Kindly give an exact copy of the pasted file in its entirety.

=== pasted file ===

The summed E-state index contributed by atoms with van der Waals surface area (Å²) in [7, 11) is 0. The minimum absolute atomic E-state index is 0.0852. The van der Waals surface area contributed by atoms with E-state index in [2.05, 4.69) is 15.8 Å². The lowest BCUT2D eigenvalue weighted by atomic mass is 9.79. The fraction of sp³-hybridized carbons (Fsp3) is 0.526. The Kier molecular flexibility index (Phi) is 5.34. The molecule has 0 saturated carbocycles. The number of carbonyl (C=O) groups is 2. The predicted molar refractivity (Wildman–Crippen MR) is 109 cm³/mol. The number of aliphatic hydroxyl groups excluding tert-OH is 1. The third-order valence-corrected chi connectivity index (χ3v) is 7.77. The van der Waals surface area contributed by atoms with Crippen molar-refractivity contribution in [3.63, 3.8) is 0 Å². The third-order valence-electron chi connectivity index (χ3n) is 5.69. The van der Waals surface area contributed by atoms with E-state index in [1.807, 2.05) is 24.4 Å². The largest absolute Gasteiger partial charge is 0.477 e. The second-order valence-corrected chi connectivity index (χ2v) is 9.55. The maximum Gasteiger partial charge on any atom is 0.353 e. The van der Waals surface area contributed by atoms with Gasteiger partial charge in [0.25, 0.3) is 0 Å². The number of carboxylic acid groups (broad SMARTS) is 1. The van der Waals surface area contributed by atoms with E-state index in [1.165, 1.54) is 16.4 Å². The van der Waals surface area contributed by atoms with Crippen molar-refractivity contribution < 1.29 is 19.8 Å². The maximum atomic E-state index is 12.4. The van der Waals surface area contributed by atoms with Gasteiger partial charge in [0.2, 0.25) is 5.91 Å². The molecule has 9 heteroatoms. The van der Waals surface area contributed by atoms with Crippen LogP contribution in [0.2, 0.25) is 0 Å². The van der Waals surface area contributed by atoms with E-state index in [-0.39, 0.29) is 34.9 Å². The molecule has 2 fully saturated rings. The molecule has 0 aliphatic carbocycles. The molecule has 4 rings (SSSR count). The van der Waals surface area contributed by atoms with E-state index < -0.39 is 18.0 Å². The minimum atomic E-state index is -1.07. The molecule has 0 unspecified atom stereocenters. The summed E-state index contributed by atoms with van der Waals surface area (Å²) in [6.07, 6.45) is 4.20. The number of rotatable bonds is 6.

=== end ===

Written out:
The summed E-state index contributed by atoms with van der Waals surface area (Å²) in [7, 11) is 0. The minimum absolute atomic E-state index is 0.0852. The van der Waals surface area contributed by atoms with E-state index in [2.05, 4.69) is 15.8 Å². The lowest BCUT2D eigenvalue weighted by atomic mass is 9.79. The fraction of sp³-hybridized carbons (Fsp3) is 0.526. The Kier molecular flexibility index (Phi) is 5.34. The molecule has 0 saturated carbocycles. The number of carbonyl (C=O) groups is 2. The predicted molar refractivity (Wildman–Crippen MR) is 109 cm³/mol. The number of aliphatic hydroxyl groups excluding tert-OH is 1. The third-order valence-corrected chi connectivity index (χ3v) is 7.77. The van der Waals surface area contributed by atoms with Crippen molar-refractivity contribution in [3.63, 3.8) is 0 Å². The third-order valence-electron chi connectivity index (χ3n) is 5.69. The van der Waals surface area contributed by atoms with E-state index in [1.807, 2.05) is 24.4 Å². The largest absolute Gasteiger partial charge is 0.477 e. The second-order valence-corrected chi connectivity index (χ2v) is 9.55. The maximum Gasteiger partial charge on any atom is 0.353 e. The van der Waals surface area contributed by atoms with Gasteiger partial charge in [0.25, 0.3) is 0 Å². The number of carboxylic acid groups (broad SMARTS) is 1. The van der Waals surface area contributed by atoms with E-state index in [1.165, 1.54) is 16.4 Å². The van der Waals surface area contributed by atoms with Crippen molar-refractivity contribution < 1.29 is 19.8 Å². The maximum atomic E-state index is 12.4. The van der Waals surface area contributed by atoms with Gasteiger partial charge in [0.2, 0.25) is 5.91 Å². The molecule has 9 heteroatoms. The van der Waals surface area contributed by atoms with Crippen LogP contribution in [0.2, 0.25) is 0 Å². The van der Waals surface area contributed by atoms with E-state index in [-0.39, 0.29) is 34.9 Å². The molecule has 2 fully saturated rings. The molecule has 0 aliphatic carbocycles. The molecule has 4 rings (SSSR count). The van der Waals surface area contributed by atoms with E-state index < -0.39 is 18.0 Å². The minimum atomic E-state index is -1.07. The molecule has 0 unspecified atom stereocenters. The summed E-state index contributed by atoms with van der Waals surface area (Å²) in [6.07, 6.45) is 4.20. The number of rotatable bonds is 6.